But Scrutton has witnessed a significant change in how waiters are trained. “Traditionally, young waiters were trained by the older staff who led by example. Today, the demand is so great for waiters, and there is such a lack of experience on the floor, that this process has been replaced by far too many thick training manuals which, however well intentioned, are not read properly by the staff and are invariably confined to the back of the waiter’s locker. An extra problem is the constant pressure on management today to keep staff costs down.”

 

Scrutton now spends her mornings writing up brief lists of all the important points any waiter needs to know about the restaurant they are working in and the afternoons, once the lunch service is finished, conducting training sessions, not just with the waiting staff but the restaurant’s key management who then have to pass this information on.

 

“Anyone can do this job with so much more confidence if they know what they are talking about and most young waiters are slightly frightened, especially about wine. What I wrote initially was effectively a guide to coming to work, a series of 300 questions, a few of which I expect every manager to ask of their staff 15 minutes before service. These revolve around the food, the wine, the drinks lists, who owns the restaurant and frequently asked questions such as where is the nearest cash point, and what to do in case of an accident. This is to prevent situations like the one where a waiter came into the kitchen because a customer had asked him whether there was milk in the oysters when in fact he had been asked whether the oysters were milky.”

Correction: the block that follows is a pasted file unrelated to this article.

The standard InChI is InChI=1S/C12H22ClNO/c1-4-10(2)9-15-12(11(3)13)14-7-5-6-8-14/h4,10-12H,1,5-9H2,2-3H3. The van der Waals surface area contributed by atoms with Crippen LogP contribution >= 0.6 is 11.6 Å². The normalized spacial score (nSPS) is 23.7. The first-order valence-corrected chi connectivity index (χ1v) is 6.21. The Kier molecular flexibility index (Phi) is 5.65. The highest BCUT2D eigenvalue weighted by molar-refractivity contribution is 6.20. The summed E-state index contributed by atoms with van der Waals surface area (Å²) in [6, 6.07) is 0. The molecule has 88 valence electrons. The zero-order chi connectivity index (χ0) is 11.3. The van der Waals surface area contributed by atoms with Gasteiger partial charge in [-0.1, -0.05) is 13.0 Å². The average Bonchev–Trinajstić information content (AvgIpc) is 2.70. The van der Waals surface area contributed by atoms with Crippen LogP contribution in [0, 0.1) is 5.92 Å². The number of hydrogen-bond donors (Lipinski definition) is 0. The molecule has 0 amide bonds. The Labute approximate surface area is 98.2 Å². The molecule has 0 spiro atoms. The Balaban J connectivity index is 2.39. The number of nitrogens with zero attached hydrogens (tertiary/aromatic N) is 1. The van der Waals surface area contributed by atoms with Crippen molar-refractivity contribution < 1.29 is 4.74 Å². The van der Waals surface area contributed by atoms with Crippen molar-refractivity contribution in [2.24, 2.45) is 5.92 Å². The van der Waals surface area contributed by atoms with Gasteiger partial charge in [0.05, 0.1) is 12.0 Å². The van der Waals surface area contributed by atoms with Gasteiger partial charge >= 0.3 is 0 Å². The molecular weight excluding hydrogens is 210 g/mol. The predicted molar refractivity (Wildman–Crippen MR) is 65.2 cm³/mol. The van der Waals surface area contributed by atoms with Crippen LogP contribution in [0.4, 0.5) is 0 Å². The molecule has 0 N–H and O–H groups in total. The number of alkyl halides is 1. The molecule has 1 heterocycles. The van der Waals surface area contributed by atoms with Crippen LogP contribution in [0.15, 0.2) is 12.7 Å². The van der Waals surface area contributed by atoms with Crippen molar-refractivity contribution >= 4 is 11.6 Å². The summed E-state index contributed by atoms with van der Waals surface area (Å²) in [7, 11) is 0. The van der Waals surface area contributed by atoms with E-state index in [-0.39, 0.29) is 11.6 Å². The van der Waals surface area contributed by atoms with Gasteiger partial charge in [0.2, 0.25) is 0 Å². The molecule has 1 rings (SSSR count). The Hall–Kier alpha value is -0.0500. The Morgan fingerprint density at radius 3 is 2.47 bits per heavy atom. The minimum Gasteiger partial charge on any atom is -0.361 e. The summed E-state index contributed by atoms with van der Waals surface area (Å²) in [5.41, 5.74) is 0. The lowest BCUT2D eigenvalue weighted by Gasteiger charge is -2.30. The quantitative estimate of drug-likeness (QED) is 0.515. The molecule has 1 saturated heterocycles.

Scrutton’s analogy for her vision of staff training is the children’s game where the staff can fall backwards into the arms of someone from the management waiting to catch them. She is prepared to set the training sessions in motion but only if the management are prepared to carry them on every day. “It can be hard but it can be fun, too, “ she added, “ and if before this lunch service had started the manager had shown all his staff what the slow cooked shoulder of lamb or the rhubarb fool looked like or got them to smell a glass of Riesling then it would have helped our waitress and us, in turn.”

 

The language difficulties we encountered with our South American waitress prompted Scrutton to add that her next step is to add specific English terms to her manual to help the increasing number of overseas waiting staff. This language barrier prompted a rare rise in Scrutton’s voice. “I had to tell a friend of mine off the other day because she sat down and through the curtain of her long hair tried to order a Bloody Mary. You cannot do that any more. Customers have to speak clearly today.”

 

But while customers must always remain courteous – and Scrutton reserved her strongest criticism for men who snap their fingers and women who walk into a restaurant with their coat half on and half off and just drop it with the receptionist – she believes that the onus is firmly on the restaurateur. “Restaurants can be formidable places from the outside and someone walking in may not have had the best of days so the staff have got to get out from behind the desk and take the angst out of the individual. The staff must metaphorically open their arms to you. One of my pet hates is when I walk into a restaurant and the receptionist says that either she doesn’t think she has a table or they couldn’t take the order for 30 minutes. That’s completely the wrong approach.”

 

Yet, happily, Scrutton remains hugely optimistic about what restaurants can achieve. “Any customer should be able to go in racked with indecision and leave seduced, feeling loved and looked after. I see no reason why restaurateurs and their staff can’t achieve this. It’s one of the great joys of the job.”